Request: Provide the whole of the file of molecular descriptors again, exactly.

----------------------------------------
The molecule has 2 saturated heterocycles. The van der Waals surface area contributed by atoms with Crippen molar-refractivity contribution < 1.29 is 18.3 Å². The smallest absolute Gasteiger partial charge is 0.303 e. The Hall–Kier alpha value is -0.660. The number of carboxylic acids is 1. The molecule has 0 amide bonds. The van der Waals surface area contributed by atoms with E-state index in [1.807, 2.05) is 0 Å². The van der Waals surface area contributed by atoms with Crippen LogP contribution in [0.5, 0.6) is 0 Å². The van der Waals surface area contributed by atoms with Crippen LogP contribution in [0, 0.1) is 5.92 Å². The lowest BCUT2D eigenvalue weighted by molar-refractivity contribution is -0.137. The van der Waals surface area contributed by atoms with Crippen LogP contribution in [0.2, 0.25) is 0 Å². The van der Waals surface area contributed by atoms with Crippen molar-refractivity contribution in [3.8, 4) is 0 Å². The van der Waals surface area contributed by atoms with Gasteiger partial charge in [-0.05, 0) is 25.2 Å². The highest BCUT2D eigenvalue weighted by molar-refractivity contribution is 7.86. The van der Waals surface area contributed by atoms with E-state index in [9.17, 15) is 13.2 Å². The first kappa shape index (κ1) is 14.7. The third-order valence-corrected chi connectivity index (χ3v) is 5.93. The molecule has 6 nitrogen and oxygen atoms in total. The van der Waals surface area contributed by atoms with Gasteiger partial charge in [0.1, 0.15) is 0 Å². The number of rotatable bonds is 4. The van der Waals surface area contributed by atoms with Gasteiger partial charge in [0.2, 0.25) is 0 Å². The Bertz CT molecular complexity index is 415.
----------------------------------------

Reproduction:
The molecule has 2 saturated heterocycles. The van der Waals surface area contributed by atoms with Crippen molar-refractivity contribution < 1.29 is 18.3 Å². The smallest absolute Gasteiger partial charge is 0.303 e. The Hall–Kier alpha value is -0.660. The number of carboxylic acids is 1. The molecule has 0 amide bonds. The van der Waals surface area contributed by atoms with E-state index in [1.807, 2.05) is 0 Å². The van der Waals surface area contributed by atoms with Crippen LogP contribution in [0.5, 0.6) is 0 Å². The van der Waals surface area contributed by atoms with Crippen LogP contribution in [0, 0.1) is 5.92 Å². The lowest BCUT2D eigenvalue weighted by molar-refractivity contribution is -0.137. The van der Waals surface area contributed by atoms with Crippen LogP contribution in [0.2, 0.25) is 0 Å². The van der Waals surface area contributed by atoms with Crippen molar-refractivity contribution in [3.8, 4) is 0 Å². The van der Waals surface area contributed by atoms with Gasteiger partial charge in [-0.05, 0) is 25.2 Å². The highest BCUT2D eigenvalue weighted by molar-refractivity contribution is 7.86. The van der Waals surface area contributed by atoms with E-state index in [9.17, 15) is 13.2 Å². The first kappa shape index (κ1) is 14.7. The third-order valence-corrected chi connectivity index (χ3v) is 5.93. The molecule has 6 nitrogen and oxygen atoms in total. The van der Waals surface area contributed by atoms with Gasteiger partial charge in [0.1, 0.15) is 0 Å². The number of rotatable bonds is 4. The van der Waals surface area contributed by atoms with Gasteiger partial charge in [0.2, 0.25) is 0 Å². The Bertz CT molecular complexity index is 415.